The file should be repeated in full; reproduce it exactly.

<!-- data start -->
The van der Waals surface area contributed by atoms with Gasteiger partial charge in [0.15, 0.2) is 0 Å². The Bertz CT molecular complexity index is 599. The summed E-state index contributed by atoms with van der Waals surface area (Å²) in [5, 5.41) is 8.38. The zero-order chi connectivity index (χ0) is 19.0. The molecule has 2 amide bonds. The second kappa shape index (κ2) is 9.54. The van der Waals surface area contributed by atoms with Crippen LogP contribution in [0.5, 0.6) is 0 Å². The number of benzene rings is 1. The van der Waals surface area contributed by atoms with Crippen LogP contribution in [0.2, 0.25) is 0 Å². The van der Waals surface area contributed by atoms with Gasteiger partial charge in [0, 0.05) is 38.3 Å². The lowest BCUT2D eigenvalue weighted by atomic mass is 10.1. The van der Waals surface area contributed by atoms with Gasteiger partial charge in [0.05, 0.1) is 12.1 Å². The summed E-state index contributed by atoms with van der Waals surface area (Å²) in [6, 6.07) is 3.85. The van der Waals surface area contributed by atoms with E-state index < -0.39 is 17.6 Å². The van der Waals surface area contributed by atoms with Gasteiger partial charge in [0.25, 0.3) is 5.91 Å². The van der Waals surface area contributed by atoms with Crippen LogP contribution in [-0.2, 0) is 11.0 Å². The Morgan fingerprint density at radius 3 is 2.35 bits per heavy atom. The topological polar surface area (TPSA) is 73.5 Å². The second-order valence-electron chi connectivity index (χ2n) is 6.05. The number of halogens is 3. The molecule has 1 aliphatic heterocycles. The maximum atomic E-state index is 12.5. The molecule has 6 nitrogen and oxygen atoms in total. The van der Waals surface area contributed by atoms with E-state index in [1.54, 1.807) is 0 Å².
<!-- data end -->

The van der Waals surface area contributed by atoms with Gasteiger partial charge in [0.15, 0.2) is 0 Å². The Bertz CT molecular complexity index is 599. The summed E-state index contributed by atoms with van der Waals surface area (Å²) in [5, 5.41) is 8.38. The zero-order chi connectivity index (χ0) is 19.0. The molecule has 2 amide bonds. The second kappa shape index (κ2) is 9.54. The van der Waals surface area contributed by atoms with Crippen LogP contribution in [0.5, 0.6) is 0 Å². The number of benzene rings is 1. The van der Waals surface area contributed by atoms with Crippen LogP contribution in [0.2, 0.25) is 0 Å². The van der Waals surface area contributed by atoms with Gasteiger partial charge in [0, 0.05) is 38.3 Å². The lowest BCUT2D eigenvalue weighted by atomic mass is 10.1. The van der Waals surface area contributed by atoms with Gasteiger partial charge in [0.05, 0.1) is 12.1 Å². The summed E-state index contributed by atoms with van der Waals surface area (Å²) in [6, 6.07) is 3.85. The van der Waals surface area contributed by atoms with E-state index < -0.39 is 17.6 Å². The van der Waals surface area contributed by atoms with Gasteiger partial charge in [0.25, 0.3) is 5.91 Å². The van der Waals surface area contributed by atoms with Crippen LogP contribution in [-0.2, 0) is 11.0 Å². The Morgan fingerprint density at radius 3 is 2.35 bits per heavy atom. The topological polar surface area (TPSA) is 73.5 Å². The second-order valence-electron chi connectivity index (χ2n) is 6.05. The number of halogens is 3. The molecule has 1 aliphatic heterocycles. The maximum atomic E-state index is 12.5. The molecule has 6 nitrogen and oxygen atoms in total. The van der Waals surface area contributed by atoms with E-state index in [1.54, 1.807) is 0 Å².